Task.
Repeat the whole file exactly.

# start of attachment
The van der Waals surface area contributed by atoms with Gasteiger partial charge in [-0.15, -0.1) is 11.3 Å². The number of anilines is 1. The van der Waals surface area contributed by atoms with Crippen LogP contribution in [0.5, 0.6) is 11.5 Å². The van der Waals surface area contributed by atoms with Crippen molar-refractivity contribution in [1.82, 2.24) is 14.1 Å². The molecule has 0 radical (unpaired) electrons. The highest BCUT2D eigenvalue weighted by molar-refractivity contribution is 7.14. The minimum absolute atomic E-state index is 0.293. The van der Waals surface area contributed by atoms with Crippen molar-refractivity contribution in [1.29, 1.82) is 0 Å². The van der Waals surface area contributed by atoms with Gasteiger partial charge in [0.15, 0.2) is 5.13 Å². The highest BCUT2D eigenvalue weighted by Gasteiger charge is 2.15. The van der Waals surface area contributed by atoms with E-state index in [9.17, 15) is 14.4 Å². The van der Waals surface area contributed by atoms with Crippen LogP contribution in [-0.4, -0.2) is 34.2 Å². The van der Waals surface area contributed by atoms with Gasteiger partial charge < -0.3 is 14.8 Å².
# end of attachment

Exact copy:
The van der Waals surface area contributed by atoms with Gasteiger partial charge in [-0.15, -0.1) is 11.3 Å². The number of anilines is 1. The van der Waals surface area contributed by atoms with Crippen LogP contribution in [0.5, 0.6) is 11.5 Å². The van der Waals surface area contributed by atoms with Crippen molar-refractivity contribution in [1.82, 2.24) is 14.1 Å². The molecule has 0 radical (unpaired) electrons. The highest BCUT2D eigenvalue weighted by molar-refractivity contribution is 7.14. The minimum absolute atomic E-state index is 0.293. The van der Waals surface area contributed by atoms with Crippen molar-refractivity contribution in [1.29, 1.82) is 0 Å². The van der Waals surface area contributed by atoms with Gasteiger partial charge in [0.15, 0.2) is 5.13 Å². The highest BCUT2D eigenvalue weighted by Gasteiger charge is 2.15. The van der Waals surface area contributed by atoms with E-state index in [9.17, 15) is 14.4 Å². The van der Waals surface area contributed by atoms with Crippen LogP contribution in [-0.4, -0.2) is 34.2 Å². The van der Waals surface area contributed by atoms with Gasteiger partial charge < -0.3 is 14.8 Å².